[DAY TRIP]

There's Something for Everyone at Long Beach Grand Prix

Take the whole family: The world’s longest-running street race has games, music—and, yes, fast cars.
2017 Long Beach Grand Pris
Will Power pilots his Dallara/Chevrolet IndyCar at the 2017 Toyota Grand Prix of Long Beach. | Steve Swope / LAT Images

Three ways you can tell spring has come to Southern California: The swallows return to Capistrano, the Dodgers return to Chavez Ravine, and the sounds of roaring engines return to Long Beach as America’s longest-running street race gets under way: the Long Beach Grand Prix.

For more than 41 years, drivers in the Toyota Grand Prix of Long Beach have descended on this port city to race around its oceanfront streets, nowadays weaving past the Convention Center, the Long Beach Arena, and the Aquarium of the Pacific. Onlookers standing on balconies of nearby apartment towers crane their necks to catch a glimpse of racing’s elite as they twist through the palm tree–lined course.

[With three days of events, the race action and the crowds in Long Beach can be overwhelming. These 12 hacks will help you get the best view and race-day experience.]

The annual event has helped revitalize the city’s core and has carved out a significant place in racing history.

“Besides Indy, this is the place you want to be in the winner’s circle,” says driver Helio Castroneves, three-time champion at the Indianapolis 500 and the winner here in 2001.

It’s certainly the place to be for high-stakes drama on race weekend.

The Starting Line

Jim Michaelian is president and CEO of the Grand Prix Association of Long Beach, the group that puts on the race. Affiliated with the race since 1975, he says the key to its success is appealing to a broad audience, not just to hard-core race fans.

“It’s really three days of entertainment that happens to feature motor racing as one of the tent poles,” Michaelian says.

That’s why the race also offers concerts, a lifestyle expo with exhibits from major automakers and suppliers, and a children’s area with slot cars and racing games. Parents can race against their kids on a go-cart track. If you want a glass of wine while watching the race, several restaurants are located around the course with windows on the race action.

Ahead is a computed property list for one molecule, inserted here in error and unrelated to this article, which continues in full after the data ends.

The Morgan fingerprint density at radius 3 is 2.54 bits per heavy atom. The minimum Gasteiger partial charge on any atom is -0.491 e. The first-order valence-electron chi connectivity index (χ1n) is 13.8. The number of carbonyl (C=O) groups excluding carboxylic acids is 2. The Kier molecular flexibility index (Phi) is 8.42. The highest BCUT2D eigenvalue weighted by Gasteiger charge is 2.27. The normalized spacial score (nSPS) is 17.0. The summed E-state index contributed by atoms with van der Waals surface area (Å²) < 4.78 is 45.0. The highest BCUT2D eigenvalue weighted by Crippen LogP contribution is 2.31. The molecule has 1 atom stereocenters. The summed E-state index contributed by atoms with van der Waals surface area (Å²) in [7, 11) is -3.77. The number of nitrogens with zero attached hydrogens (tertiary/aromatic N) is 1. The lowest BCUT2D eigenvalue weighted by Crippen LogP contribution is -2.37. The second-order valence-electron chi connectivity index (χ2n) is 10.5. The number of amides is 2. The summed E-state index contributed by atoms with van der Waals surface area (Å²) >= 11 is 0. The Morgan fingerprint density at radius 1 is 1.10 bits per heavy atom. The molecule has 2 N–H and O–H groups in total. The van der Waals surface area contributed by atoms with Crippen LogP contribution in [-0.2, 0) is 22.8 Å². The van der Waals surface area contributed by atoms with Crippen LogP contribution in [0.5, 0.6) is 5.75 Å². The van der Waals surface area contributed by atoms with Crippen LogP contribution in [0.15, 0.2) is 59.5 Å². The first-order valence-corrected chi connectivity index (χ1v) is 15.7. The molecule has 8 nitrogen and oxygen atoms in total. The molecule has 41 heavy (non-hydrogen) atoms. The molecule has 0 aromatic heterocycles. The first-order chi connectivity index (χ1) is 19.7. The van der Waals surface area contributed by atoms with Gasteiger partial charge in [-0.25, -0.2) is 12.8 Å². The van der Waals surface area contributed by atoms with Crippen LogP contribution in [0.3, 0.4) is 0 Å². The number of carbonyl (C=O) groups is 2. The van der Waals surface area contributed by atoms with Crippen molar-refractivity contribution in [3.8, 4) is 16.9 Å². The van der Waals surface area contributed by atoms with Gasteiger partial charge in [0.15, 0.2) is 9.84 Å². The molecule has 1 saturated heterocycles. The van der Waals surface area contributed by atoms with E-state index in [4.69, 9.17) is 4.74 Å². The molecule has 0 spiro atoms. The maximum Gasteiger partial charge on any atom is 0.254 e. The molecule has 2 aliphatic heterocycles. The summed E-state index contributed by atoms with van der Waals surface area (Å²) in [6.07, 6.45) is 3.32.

The effort to broaden the race’s appeal has paid off. Marketing surveys show a race-attendance ratio of 59 percent male to 41 percent female, unheard of in motorsports.

“It shows everybody feels they can come out and have a good time,” Michaelian says.

To further attract a wide range of fans, multiple types of racing are offered, including Stadium Super Trucks, drift cars, sports cars, and the historic cars and IndyCar.

[Auto Club members get discounts on tickets. Learn more here.]

But the race weekend’s marquee event is the IndyCar Series on Sunday. Long Beach is just one stop on a 16-course (17-event) season for the 2018 series, which uses the same type of vehicle found at the granddaddy of these races, the Indianapolis 500. Built on identical chassis, the cars are loud and fast. Last year’s winner averaged a little over 100 mph over the seaside circuit’s 157 miles.

With that kind speed on city streets, you’d think spectator safety might be a concern. In fact, a tragic accident in 1952 at Watkins Glen in New York made people think twice about opening city streets to road racing. A car swerved into the crowd, killing a 7-year-old boy and injuring 10 others. The incident had a dramatic effect on racing in America, highlighting spectators' vulnerability. Street races couldn’t get insurance. For two decades, racing fans had no choice but to visit permanent courses that often were located well away from cities.

Enter Dr. Peter Talbot, a Menlo Park obstetrician turned race car driver. He came up with the idea of concrete barriers topped with rigid fencing, which the Long Beach race organizers put into practice at its first race in 1975. The barriers have since proved a great success, with not a single spectator fatality in the race’s history.

Getting Ready

During race week, the planning really revs up. Starting Monday morning at 6:30, race organizers meet with volunteers and city officials to go over minute-by-minute plans for the weekend. They refine the plan again on Tuesday, then finalize things on Thursday.

Announcer Bruce Flanders has been the voice of the race since 1978. He says of the Wednesday meeting, “By the time we’re done, I can tell you within 30 seconds when the final checkered flag will come down.”

Soon after the last echoes of engine noise fade, race organizers will spring into action to take everything down. Their contract with the city gives them three weeks to dismantle the grandstands, pedestrian bridges, and concrete barriers.

And the only clues left to show that the world’s top street racers were here will be a single red stripe painted on the ground outlining the course and a painted start/finish line on the eastbound lanes of Shoreline Drive.

Senior writer Paul Zieke crossed “Go Faster Than 120” off his bucket list when he got to ride in Kyle Mohan’s pace car at the 2017 Toyota Long Beach Grand Prix.

Top photo: Team Penske driver Will Power (No. 12) leads the field down Seaside Way at the 2017 Toyota Grand Prix of Long Beach. | Scott R. LePage / LAT Images. Below, Power negotiates turn 2/3 "Fountain Complex." | Steve Swope / LAT Images

If You Go

When: April 13–15

For tickets: (888) 827-7333

For general info: (562) 981-2600

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